If you want to know more, here is a link – oh and we didn’t manage to walk out without buying anything, storage boxes, scented candles, rye crispbread and Swedish mustard… Sitting here writing, my computer is on an IKEA table, I’m surrounded by IKEA bookcases (the famous Billy bookcases) there are IKEA baskets, glasses, CD racks… and I’m smiling as I remember going from Manchester to Leeds for the opening of the store there, buying a huge flatpack piece of furniture which was on offer, and other things, and driving back with the four of us, completely squashed by all the things in the car, only my husband driving was able to sit comfortably… nearly every time we go, we see similar family situations in the car park as people try and get the gigantic thing they have just bought into the tiny car they have!

http://www.ikea.com/ms/en_AU/this-is-ikea/people-and-planet/index.html

http://www.ikea.com/ms/en_AU/about_ikea/the_ikea_way/history/

 

Word of the day… worth a repeat…

I used to regularly choose a word and write about it… maybe I should start doing that again!

Here is something I wrote four years ago:

I was writing a comment on an article about the The Deer Stone at the medieval religious site of Glendalough; The Deer Stone is a bullaun stone… which is a big stone or boulder with a man-made hollow like a basin in the top of it. The article mentioned that no-one really knew what they were made for, maybe as a primitive mortar to grind things; I’ve seen these stones at holy sites and just assumed they had been carved contemporaneously with the religious building as a stoup for holy water.
I spelled the word ‘stoup’ as ‘stoop’ and then that didn’t look right so I checked it and then was amazed to find how many different meanings there were for both spellings.
A stoup, which can actually be stoop, comes from Old English, and originally from Scandinavian and Old Norse (no, not Latin and French this time) and can mean a basin or even font for holy water in a church, or a drinking vessel like a tankard, or a bucket or pail.
Stoop which can only be spelt stoop is a very which means to bend down, which my very tall husband, 6′ 6 ½”, has to do very often. Stooping itself can be done for a variety of reasons, like my husband has to do to go through low doorways, to demean yourself by lowering your standards, to debase yourself to someone else, or – as with birds of prey, to swoop down on your victim. This verb can be used as a noun to describe the way someone walks ‘with a stoop’.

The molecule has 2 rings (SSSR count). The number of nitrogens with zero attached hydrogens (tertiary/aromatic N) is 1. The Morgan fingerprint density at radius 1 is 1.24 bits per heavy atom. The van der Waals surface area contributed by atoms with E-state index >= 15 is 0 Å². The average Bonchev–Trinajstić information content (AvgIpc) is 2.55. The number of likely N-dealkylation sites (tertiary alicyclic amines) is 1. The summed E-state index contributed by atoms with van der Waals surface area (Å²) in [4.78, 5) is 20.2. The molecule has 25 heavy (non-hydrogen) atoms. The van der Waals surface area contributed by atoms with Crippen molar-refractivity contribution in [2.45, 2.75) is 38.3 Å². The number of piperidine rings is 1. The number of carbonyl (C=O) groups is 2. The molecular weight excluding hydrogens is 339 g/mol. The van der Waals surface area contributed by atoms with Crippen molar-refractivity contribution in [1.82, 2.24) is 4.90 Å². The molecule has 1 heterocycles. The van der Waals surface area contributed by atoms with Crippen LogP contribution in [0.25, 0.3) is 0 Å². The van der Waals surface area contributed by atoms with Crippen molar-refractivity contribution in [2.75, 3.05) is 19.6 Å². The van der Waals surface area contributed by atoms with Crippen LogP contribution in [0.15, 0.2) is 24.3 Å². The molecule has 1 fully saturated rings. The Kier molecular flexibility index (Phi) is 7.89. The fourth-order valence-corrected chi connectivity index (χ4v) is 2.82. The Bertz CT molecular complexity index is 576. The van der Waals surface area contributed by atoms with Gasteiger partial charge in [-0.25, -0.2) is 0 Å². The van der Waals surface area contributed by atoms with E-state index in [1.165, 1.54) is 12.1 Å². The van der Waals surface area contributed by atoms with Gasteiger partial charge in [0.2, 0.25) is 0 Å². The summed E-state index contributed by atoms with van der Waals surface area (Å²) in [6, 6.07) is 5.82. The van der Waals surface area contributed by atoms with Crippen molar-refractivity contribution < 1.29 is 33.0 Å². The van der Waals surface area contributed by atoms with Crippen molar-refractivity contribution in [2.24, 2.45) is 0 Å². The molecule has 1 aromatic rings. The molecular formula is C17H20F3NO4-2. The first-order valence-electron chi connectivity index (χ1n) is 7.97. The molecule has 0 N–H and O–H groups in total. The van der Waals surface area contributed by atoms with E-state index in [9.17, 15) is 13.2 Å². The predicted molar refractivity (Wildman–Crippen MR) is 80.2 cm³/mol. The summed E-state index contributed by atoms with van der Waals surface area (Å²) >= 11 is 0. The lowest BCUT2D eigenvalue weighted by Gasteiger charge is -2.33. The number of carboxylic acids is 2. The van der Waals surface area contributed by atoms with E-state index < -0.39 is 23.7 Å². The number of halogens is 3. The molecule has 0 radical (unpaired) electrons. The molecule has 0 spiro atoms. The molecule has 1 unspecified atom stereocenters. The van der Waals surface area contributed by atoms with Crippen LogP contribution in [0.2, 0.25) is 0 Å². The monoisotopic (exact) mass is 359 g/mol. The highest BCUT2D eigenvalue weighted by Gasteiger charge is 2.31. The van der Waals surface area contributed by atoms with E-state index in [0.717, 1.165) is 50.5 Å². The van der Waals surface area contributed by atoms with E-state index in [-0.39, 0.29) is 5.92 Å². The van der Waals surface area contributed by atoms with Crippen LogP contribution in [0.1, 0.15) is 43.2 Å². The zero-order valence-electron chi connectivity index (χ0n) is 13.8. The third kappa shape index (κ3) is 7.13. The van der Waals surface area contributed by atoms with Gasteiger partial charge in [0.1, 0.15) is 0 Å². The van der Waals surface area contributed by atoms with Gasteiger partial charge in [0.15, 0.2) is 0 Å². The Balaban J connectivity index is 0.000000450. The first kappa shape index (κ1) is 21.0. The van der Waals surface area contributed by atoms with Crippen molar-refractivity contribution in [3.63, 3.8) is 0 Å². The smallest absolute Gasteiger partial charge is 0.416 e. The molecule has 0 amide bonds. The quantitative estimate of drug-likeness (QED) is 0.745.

I have also found another meaning of stoop, which I would have known if I’d read it in context, but forgot about it, stoop as the little raised bit at the top of steps before the door… oh and one thing I didn’t know, a stoop can be a pillar or a post.
So there you are, stoop and stoup!

And if you want to know more about the Deer Stone, have a look at this excellent blog:

http://pilgrimagemedievalireland.com/2013/06/03/the-deer-stone-a-19th-century-pilgrim-station-at-glendalough/

More weaving

I often think about what I’m going to be writing here when I am doing something else; I see something, hear something, get inspired by something, and then ponder on what I’m actually going to write. I was thinking a bout material – fabric, for some reason (I’ve forgotten why now) and looking at the woven pattern, I thought how like creating a story it is, and I decided when I got home I would write a piece about weaving…

I got home and came here… and found that three years ago, I wrote something along the same lines, even titled ‘Weaving’!

Here it is:

When I was at junior school I was lucky to be in the education system at a time when it seemed important to educate the whole child as a complete person, not to narrowly channel them into a career before they even knew what they were really good at or had any aptitude for. I have friends who struggled academically in their early life, but were given this broad background, learning how to learn, strong foundations for whatever future might present themselves… and a couple who had struggled at junior school, not only went on to university but went on to Oxford and Cambridge Universities…
Not only did my junior school education arm me with a wide general knowledge so useful in pub quizzes, but it taught skills and crafts too… and country dancing! We had craft lessons… knitting, sewing, making things out of balsa wood… and I’m sure we all did it, boys and girls. I made a skirt… good heavens I remember struggling over the placket… what a complicated thing for an eleven year old to have to do! We did embroidery, and I still have the needle case I made… typical me, I didn’t have roses or a pretty pattern, I had an elephant on one side and a blue whale on the other, the largest land and marine animals…